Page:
Asylum seekers from around 65 different countries have been sent (or ‘dispersed’) to Nottingham by the government since 2000. As in the rest of the UK they only form around 0.5% of the local population. Almost none of them get to choose which country they’re sent to – being at the whim of people smugglers – and similarly they don’t decide to come to Nottingham. Yet it seems that here at least, they are treated with more warmth than in some other parts of the country. Speaking with women at Nottingham’s Refugee Forum, who come from countries such as Cameroon, the Congo, Eritrea and Zimbabwe, they told me how friendly and kind Nottingham people have been to them, especially contrasted with their experiences in other cities.

There are still problems, though. Sadly, some support groups have been forced to go ex-directory, relying on directed marketing and word of mouth to alert asylum seekers, refugees and genuine supporters to their existence. ‘When our address was in the public domain, we’d sometimes get a load of abuse at our doorstep, especially on Friday and Saturday nights when people were coming home drunk and aggravated,’ said one agency.

One way in which local support groups are working to tackle this kind of ignorant, hateful behaviour is through Refugee Action’s Refugee Awareness Project, which Nottingham is part of along with Derby, Liverpool and Bristol. The project trains teams of refugee and British volunteers to go out to local groups, listen to their concerns and explain what life is like as a refugee. The three-year project holds sessions with a wide variety of recipients, ranging from schools and business groups to sports clubs and tenants’ associations. It gives people the opportunity to meet and chat with a real refugee, learn about their history and reasons for being here and opens people’s eyes to the contribution that refugees can and do make to local communities.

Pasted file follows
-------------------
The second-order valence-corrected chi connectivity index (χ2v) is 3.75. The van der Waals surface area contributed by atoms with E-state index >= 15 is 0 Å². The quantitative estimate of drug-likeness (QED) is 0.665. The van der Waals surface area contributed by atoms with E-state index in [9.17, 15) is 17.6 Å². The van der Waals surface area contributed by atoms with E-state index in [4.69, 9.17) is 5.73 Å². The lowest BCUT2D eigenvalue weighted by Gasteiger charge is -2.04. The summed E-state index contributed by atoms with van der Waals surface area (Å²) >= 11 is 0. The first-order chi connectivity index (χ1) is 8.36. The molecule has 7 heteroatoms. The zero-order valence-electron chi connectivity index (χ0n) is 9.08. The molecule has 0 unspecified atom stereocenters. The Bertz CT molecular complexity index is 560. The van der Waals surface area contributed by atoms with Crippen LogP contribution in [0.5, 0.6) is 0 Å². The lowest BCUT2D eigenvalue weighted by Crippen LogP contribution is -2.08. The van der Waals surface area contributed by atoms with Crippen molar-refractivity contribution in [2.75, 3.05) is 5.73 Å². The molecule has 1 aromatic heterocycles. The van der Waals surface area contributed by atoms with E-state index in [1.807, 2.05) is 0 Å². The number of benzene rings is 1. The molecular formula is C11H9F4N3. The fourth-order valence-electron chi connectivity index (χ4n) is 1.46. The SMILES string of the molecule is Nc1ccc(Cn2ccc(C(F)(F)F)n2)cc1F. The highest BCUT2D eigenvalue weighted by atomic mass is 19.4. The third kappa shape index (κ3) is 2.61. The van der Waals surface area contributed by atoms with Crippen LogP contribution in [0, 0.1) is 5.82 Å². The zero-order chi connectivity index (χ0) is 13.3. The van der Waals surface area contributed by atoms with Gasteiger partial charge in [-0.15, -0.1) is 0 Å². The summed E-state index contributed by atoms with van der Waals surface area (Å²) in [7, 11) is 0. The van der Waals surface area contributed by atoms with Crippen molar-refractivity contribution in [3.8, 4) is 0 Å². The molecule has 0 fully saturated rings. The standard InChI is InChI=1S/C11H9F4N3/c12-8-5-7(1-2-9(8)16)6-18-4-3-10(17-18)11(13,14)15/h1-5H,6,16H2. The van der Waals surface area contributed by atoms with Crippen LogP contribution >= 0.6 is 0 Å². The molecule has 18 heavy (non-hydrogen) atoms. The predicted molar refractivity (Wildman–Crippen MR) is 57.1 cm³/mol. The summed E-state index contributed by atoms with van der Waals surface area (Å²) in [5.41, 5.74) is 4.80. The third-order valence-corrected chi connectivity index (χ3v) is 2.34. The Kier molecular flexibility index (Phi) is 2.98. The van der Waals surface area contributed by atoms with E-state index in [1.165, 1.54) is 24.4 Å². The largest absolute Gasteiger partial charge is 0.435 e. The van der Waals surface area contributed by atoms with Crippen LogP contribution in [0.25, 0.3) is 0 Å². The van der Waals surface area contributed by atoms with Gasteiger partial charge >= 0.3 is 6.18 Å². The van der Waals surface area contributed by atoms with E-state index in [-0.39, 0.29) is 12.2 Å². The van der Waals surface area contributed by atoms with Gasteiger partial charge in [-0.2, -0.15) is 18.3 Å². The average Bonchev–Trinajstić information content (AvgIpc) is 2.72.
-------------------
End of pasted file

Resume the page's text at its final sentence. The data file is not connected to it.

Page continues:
Celebrating these contributions was a key element of June’s Refugee Week. This UK wide festival started in 1998, but this was the first time that Nottingham took part. Plays, music and art workshops, parties and public debates were held all over Nottingham, from Sneinton Allotments to the Market Square. The performance of the Asylum Monologues at the Vine Centre was not only very moving, it was packed out.

There are other events taking place regularly in Nottingham, put on by those who want to show solidarity and are appalled by the ill treatment of those in need. No Borders Nottingham regularly demonstrate on behalf of the asylum seeking community, most recently protesting the return of refused asylum seekers, including young children, to the Democratic Republic of the Congo where there is great unrest and generalised violence due to the ‘African World War’ – the bloodiest conflict since the second World War.

There’s still much work to do improving the lot of Nottingham’s asylum seekers, but they, the agencies dedicated to working with them and the local community are together trying to show that Nottingham can be a welcoming, supportive and all round brilliant place to be, whether you were born here or just fortunate enough to find a new, safe home in Hoodtown.